Transgender people in China resorting to self-surgery

Desperate transgender people in China are performing highly dangerous surgery on themselves and buying unsafe hormone treatments on the black market.

According to a new report from Amnesty International, members of the transgender community are forced into these actions because it is almost impossible for them to access the health care they urgently need.

“China is failing transgender people. Discriminatory laws and policies have left many people feeling they have no choice but to risk their lives by performing extremely dangerous surgery on themselves and to seek unsafe hormone drugs on the black market,” said Doriane Lau, China Researcher at Amnesty International.

In China, transgender people are classed as having a “mental illness” and gender-affirming surgeries require the consent of families. This is a major barrier in accessing safe treatment. Due to the fear of rejection, many transgender people choose not to tell their families.

Many other criteria to qualify for gender-affirming surgeries – such as not being married or having a clean criminal record – also create significant barriers to accessing this treatment.

“The authorities and medical profession must stop classifying transgender people as having a mental illness,” said Lau. “The highly-restrictive requirements for accessing gender-affirming surgeries and lack of health-related information needs to change so people can access the health care they need.”

The transgender community in China is largely invisible and faces entrenched discrimination at home, school, work and in the healthcare system. Despite the challenges, 15 transgender people from across the country shared their experiences with Amnesty International.

Many spoke of the emotional distress caused by the mismatch of their gender and sex characteristics. Huiming, a transgender person from China, felt she had no option but to perform surgery on herself.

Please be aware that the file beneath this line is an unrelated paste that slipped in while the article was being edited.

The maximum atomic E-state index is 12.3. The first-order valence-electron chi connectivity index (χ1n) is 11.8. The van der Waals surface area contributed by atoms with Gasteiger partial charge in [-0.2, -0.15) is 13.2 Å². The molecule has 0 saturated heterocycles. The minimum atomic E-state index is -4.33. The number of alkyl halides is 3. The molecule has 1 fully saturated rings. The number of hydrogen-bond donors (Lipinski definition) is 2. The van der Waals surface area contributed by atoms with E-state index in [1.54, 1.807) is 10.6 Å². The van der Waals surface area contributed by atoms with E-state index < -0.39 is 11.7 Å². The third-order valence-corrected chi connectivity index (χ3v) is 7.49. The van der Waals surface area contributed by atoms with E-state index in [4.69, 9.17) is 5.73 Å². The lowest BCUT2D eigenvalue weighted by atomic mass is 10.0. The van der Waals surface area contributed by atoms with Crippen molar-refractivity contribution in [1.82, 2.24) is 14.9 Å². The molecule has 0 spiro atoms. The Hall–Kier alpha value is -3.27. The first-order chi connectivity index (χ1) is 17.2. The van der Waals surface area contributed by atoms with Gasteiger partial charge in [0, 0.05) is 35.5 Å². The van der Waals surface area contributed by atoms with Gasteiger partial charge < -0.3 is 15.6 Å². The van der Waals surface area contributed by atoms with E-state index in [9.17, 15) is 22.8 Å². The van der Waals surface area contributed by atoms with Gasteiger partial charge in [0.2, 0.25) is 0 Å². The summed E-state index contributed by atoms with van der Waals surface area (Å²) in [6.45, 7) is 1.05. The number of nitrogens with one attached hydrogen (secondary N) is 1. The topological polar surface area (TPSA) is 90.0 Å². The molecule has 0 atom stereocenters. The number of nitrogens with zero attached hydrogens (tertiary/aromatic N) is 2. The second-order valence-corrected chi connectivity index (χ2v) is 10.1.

The 30-year-old began to self-medicate while still in university, buying hormone drugs via the online black market – but stopped after only a month due to suffering extreme mood swings and significant impact on her mental health.

Accessing gender-affirming treatments at a hospital was not an option as she feared her family would reject her when she asked for their consent. In 2016, she took the desperate decision to attempt surgery on herself.

Huiming felt she had no other option: “I thought I was an abnormal person. How could I explain this to my family? I was both happy and scared. I was scared because I was bleeding so badly, I could die right there. I feared I would still die a man, since I only did part of my surgery.”

Huiming was rushed to the emergency room. She asked the doctor to lie to her family and say she had an accident. Her parents remained unaware about their child’s desperate act to remove her male sex organs. In 2017, Huiming travelled to Thailand for gender-affirming surgery. Before she went, Huiming came out to her mother who accepted her for who she is.

None of the transgender people Amnesty International interviewed had accessed advice from medical professionals when they started taking medication brought through social media chat groups, online shops, and via overseas surrogate shoppers, often at inflated prices.

Without any regulation and oversight, there is a real risk the drugs purchased on the black market are unsafe and counterfeit. Without knowing the required dose, side-effects, or quality of the drugs, many told Amnesty International how they experienced different levels of mood swings, with some even plunging into depression, with no medical supervision or access to a doctor to address these conditions.

People were prepared to risk buying unsafe medication as they wanted to escape the distress triggered by living in a body that did not align with how they see themselves. They did not feel that doctors in the public health system were able to support them.

There is only one multi-disciplinary clinic in the whole of China that specialises in a range of gender-affirming treatments. It opened in September 2018 at Peking University Third Hospital and is the first of its kind in China.

In March 2019, the Chinese government accepted recommendations by the UN Human Rights Council to legislate to ban discrimination against LGBTI people.

“The Chinese government can show it is serious in addressing discrimination against the LGBTI community by removing the barriers transgender people face when trying to access safe gender-affirming treatments,” said Lau.

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